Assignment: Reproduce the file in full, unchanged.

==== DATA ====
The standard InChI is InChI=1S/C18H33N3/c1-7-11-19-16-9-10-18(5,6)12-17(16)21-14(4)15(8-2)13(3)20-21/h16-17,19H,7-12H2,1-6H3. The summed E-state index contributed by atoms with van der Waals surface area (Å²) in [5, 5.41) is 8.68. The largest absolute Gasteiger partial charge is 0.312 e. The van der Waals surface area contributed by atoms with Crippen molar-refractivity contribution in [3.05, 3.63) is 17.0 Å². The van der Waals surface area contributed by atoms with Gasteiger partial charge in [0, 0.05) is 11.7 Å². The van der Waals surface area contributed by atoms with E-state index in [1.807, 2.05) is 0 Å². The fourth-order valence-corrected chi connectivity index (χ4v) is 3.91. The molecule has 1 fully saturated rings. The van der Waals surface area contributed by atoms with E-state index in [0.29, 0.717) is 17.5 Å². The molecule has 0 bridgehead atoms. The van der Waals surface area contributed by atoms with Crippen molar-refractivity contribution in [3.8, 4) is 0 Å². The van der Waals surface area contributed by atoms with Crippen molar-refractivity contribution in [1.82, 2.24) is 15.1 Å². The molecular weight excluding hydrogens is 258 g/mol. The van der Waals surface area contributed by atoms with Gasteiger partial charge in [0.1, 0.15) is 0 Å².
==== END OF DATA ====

The standard InChI is InChI=1S/C18H33N3/c1-7-11-19-16-9-10-18(5,6)12-17(16)21-14(4)15(8-2)13(3)20-21/h16-17,19H,7-12H2,1-6H3. The summed E-state index contributed by atoms with van der Waals surface area (Å²) in [5, 5.41) is 8.68. The largest absolute Gasteiger partial charge is 0.312 e. The van der Waals surface area contributed by atoms with Crippen molar-refractivity contribution in [3.05, 3.63) is 17.0 Å². The van der Waals surface area contributed by atoms with Gasteiger partial charge in [0, 0.05) is 11.7 Å². The van der Waals surface area contributed by atoms with E-state index in [1.807, 2.05) is 0 Å². The fourth-order valence-corrected chi connectivity index (χ4v) is 3.91. The molecule has 1 fully saturated rings. The van der Waals surface area contributed by atoms with E-state index in [0.29, 0.717) is 17.5 Å². The molecule has 0 bridgehead atoms. The van der Waals surface area contributed by atoms with Crippen molar-refractivity contribution in [3.8, 4) is 0 Å². The van der Waals surface area contributed by atoms with Crippen molar-refractivity contribution in [1.82, 2.24) is 15.1 Å². The molecular weight excluding hydrogens is 258 g/mol. The van der Waals surface area contributed by atoms with Gasteiger partial charge in [0.1, 0.15) is 0 Å².